An era of unique environmental philanthropy for the Pacific Northwest passed when famed conservationist Harriet Stimson Bullitt died Saturday at 97. She, and siblings Priscilla (“Patsy”) and Stimson who preceded her in death, left behind a more vibrant and environmentally conscious region through vigorous investment of family wealth into treasures of landscape and culture. 

Their giving converted generational gains from Seattle’s economic rise into replenishment of the corner of America that enabled this wealth. Family patriarch Charles D. Stimson made his riches as a sawmill baron and real estate developer of boomtown Seattle; his daughter Dorothy Bullitt founded King Broadcasting in 1947. Then in 1991, when Dorothy’s children Harriet, Patsy and Stimson sold off the television concern for more than $300 million, the family foundation showered proceeds across the same region the airwaves spanned, from Portland to British Columbia.

Family money originating in harvesting the Northwest’s forests funded the Trust for Public Land and The Nature Conservancy to preserve remaining old-growth forests. The family’s Bullitt Center office building remains a landmark of environmental sustainability that also pencils out financially even as the charity prepares to award its final grants in 2024. Restoration work on the Green River, climate-resilience projects and the establishment of Hanford Reach National Monument are all part of the foundation’s list of good works, all rooted in this family’s yearning to do right by their region.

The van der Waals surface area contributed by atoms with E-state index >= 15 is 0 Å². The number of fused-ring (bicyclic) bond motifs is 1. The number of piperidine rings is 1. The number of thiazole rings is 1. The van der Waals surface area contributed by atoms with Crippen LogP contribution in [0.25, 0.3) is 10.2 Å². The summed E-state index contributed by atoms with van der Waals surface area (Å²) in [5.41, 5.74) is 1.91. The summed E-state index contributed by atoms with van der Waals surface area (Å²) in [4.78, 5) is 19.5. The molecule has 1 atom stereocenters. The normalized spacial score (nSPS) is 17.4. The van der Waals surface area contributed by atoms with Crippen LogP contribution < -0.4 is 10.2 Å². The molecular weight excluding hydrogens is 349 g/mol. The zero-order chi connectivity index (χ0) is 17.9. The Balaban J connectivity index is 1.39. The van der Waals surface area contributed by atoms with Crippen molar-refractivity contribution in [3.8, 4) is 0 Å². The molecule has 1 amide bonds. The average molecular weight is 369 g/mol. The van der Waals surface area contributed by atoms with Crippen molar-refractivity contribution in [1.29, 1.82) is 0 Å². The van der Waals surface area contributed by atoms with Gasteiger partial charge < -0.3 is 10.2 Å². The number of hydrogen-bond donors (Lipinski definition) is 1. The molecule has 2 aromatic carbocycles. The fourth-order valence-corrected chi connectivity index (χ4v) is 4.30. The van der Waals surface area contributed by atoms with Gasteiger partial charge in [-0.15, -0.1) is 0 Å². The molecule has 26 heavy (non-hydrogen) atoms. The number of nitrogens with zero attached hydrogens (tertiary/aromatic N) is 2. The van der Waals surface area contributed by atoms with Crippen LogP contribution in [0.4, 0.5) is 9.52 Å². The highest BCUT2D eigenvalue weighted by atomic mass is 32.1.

The importance of ‘we’ rather than ‘me’: An enduring lesson of Harriet Stimson Bullitt’s life

Harriet founded the 67-acre Sleeping Lady Resort with its jewel-box performing arts center, nestled into the mountains near Leavenworth, then donated it in 2018 to her Icicle Fund, which supports conservation causes in North Central Washington. From a love of classical music, she and Patsy held onto KING-FM from the broadcasting sale, then set it onto a permanently sustainable path as a listener-supported nonprofit. And the family foundation cultivated environmental preservation work to sustain places from the 25,000-acre Loomis State Forest in Okanogan County to the waters of Puget Sound. 

“It certainly is the end of a certain kind of era,” Bullitt Foundation president Denis A. Hayes said Monday, discussing the family’s storied environmental legacy with the editorial board. 

The immense investments in philanthropy of tech-era Puget Sound billionaires have enriched noble causes circling the world. But the excellent use the Bullitt siblings made of their wealth right here stands as an example for how to keep this exceptional place special for future generations.